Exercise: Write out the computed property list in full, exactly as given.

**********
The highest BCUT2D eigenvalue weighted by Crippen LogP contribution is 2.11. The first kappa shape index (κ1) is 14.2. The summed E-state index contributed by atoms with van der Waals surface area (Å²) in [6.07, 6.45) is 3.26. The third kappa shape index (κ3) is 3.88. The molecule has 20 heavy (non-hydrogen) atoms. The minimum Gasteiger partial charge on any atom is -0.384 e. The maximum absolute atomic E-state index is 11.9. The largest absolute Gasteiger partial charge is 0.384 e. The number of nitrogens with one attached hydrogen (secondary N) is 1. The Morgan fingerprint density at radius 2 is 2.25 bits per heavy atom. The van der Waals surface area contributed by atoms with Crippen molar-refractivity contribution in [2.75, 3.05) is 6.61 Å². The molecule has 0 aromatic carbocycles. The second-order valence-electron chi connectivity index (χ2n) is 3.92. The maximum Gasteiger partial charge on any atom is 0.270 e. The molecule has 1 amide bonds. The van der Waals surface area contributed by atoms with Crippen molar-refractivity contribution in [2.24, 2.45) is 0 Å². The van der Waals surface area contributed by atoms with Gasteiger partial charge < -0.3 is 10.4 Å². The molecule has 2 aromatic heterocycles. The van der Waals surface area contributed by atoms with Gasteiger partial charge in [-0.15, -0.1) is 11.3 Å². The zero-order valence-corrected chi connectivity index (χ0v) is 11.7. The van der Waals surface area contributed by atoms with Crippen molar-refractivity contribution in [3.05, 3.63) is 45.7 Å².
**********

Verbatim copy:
The highest BCUT2D eigenvalue weighted by Crippen LogP contribution is 2.11. The first kappa shape index (κ1) is 14.2. The summed E-state index contributed by atoms with van der Waals surface area (Å²) in [6.07, 6.45) is 3.26. The third kappa shape index (κ3) is 3.88. The molecule has 20 heavy (non-hydrogen) atoms. The minimum Gasteiger partial charge on any atom is -0.384 e. The maximum absolute atomic E-state index is 11.9. The largest absolute Gasteiger partial charge is 0.384 e. The number of nitrogens with one attached hydrogen (secondary N) is 1. The Morgan fingerprint density at radius 2 is 2.25 bits per heavy atom. The van der Waals surface area contributed by atoms with Crippen molar-refractivity contribution in [2.75, 3.05) is 6.61 Å². The molecule has 0 aromatic carbocycles. The second-order valence-electron chi connectivity index (χ2n) is 3.92. The maximum Gasteiger partial charge on any atom is 0.270 e. The molecule has 1 amide bonds. The van der Waals surface area contributed by atoms with Crippen molar-refractivity contribution in [2.24, 2.45) is 0 Å². The van der Waals surface area contributed by atoms with Gasteiger partial charge < -0.3 is 10.4 Å². The molecule has 2 aromatic heterocycles. The van der Waals surface area contributed by atoms with Gasteiger partial charge in [-0.15, -0.1) is 11.3 Å². The zero-order valence-corrected chi connectivity index (χ0v) is 11.7. The van der Waals surface area contributed by atoms with Crippen molar-refractivity contribution in [3.05, 3.63) is 45.7 Å².